I have been on the hospital wards as one of the nurses and have seen just how hard they work and how often they go an extra mile by just showing kindness to their patients. I am in awe of the nurses I meet and of how selfless and giving many of them are.
Of course, I have been very privileged and have had a choice to either work, or study, or volunteer, at any point in my life but this privileged position gave me not only an opportunity but an obligation to learn, explore and give back. I truly believe that if we all had this drive to give back to others, to look after each other and were taught these values through school and within communities, then we would become much happier as a society.
The key professions would be recognised and valued and the loneliness would be alleviated. This would shift the emphasis to being happy rather than being "successful". To strive to give back should be everyone’s legacy.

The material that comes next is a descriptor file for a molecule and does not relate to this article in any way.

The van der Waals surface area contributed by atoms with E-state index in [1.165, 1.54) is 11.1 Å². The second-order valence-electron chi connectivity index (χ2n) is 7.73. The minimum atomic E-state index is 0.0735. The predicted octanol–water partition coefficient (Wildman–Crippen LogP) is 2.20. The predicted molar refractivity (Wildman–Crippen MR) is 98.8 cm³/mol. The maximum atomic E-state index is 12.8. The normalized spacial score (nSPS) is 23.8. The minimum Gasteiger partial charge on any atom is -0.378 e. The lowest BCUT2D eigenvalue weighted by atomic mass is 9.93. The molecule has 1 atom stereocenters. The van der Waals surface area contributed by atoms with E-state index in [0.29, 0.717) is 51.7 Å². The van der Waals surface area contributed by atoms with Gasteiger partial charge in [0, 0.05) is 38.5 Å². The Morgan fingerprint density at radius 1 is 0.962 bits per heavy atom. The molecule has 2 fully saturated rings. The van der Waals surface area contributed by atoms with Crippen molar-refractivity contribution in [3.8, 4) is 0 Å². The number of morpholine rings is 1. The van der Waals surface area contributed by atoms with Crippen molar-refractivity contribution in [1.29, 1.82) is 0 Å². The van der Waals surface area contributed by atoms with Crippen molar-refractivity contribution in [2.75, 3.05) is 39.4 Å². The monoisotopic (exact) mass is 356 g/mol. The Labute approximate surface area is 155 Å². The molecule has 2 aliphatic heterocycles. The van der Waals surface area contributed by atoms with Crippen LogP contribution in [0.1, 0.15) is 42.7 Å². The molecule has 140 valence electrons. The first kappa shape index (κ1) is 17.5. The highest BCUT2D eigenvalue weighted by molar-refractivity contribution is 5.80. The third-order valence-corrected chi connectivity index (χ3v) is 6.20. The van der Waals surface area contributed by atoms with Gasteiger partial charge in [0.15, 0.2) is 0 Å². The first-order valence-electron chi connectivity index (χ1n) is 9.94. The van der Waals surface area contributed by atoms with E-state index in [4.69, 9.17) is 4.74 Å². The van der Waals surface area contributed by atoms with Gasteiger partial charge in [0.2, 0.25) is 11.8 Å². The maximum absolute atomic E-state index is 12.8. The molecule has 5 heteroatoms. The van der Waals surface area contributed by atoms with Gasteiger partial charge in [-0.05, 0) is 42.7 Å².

You are the European Chair of the 100,000 Women Campaign within the Cherie Blair Foundation. What is the vision and mission?
The Cherie Blair Foundation for Women helps to advance the potential of women entrepreneurs in low and middle income countries, and additionally close the global gender gap in entrepreneurship.
If women entrepreneurs secure equal access to the knowledge, skills and resources more readily available to men, we will see the economic uplift societies desperately need, as well as important progress towards gender equality and a fairer world.